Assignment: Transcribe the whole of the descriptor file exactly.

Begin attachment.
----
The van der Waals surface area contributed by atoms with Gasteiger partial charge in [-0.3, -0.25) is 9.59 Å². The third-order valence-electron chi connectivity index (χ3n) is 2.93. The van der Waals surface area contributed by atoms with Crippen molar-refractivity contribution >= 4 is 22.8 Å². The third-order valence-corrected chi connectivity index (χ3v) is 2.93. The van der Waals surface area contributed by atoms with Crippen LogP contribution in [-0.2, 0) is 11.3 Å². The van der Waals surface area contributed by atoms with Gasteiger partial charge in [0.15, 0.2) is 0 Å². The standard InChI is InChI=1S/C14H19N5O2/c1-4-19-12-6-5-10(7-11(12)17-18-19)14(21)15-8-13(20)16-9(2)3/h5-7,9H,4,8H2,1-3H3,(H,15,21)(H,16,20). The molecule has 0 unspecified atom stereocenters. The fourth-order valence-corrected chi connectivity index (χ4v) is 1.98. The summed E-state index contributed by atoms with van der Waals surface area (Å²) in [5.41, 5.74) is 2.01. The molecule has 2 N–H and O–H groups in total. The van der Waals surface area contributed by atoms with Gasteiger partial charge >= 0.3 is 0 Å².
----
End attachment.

The van der Waals surface area contributed by atoms with Gasteiger partial charge in [-0.3, -0.25) is 9.59 Å². The third-order valence-electron chi connectivity index (χ3n) is 2.93. The van der Waals surface area contributed by atoms with Crippen molar-refractivity contribution >= 4 is 22.8 Å². The third-order valence-corrected chi connectivity index (χ3v) is 2.93. The van der Waals surface area contributed by atoms with Crippen LogP contribution in [-0.2, 0) is 11.3 Å². The van der Waals surface area contributed by atoms with Gasteiger partial charge in [0.15, 0.2) is 0 Å². The standard InChI is InChI=1S/C14H19N5O2/c1-4-19-12-6-5-10(7-11(12)17-18-19)14(21)15-8-13(20)16-9(2)3/h5-7,9H,4,8H2,1-3H3,(H,15,21)(H,16,20). The molecule has 0 unspecified atom stereocenters. The fourth-order valence-corrected chi connectivity index (χ4v) is 1.98. The summed E-state index contributed by atoms with van der Waals surface area (Å²) in [5.41, 5.74) is 2.01. The molecule has 2 N–H and O–H groups in total. The van der Waals surface area contributed by atoms with Gasteiger partial charge >= 0.3 is 0 Å².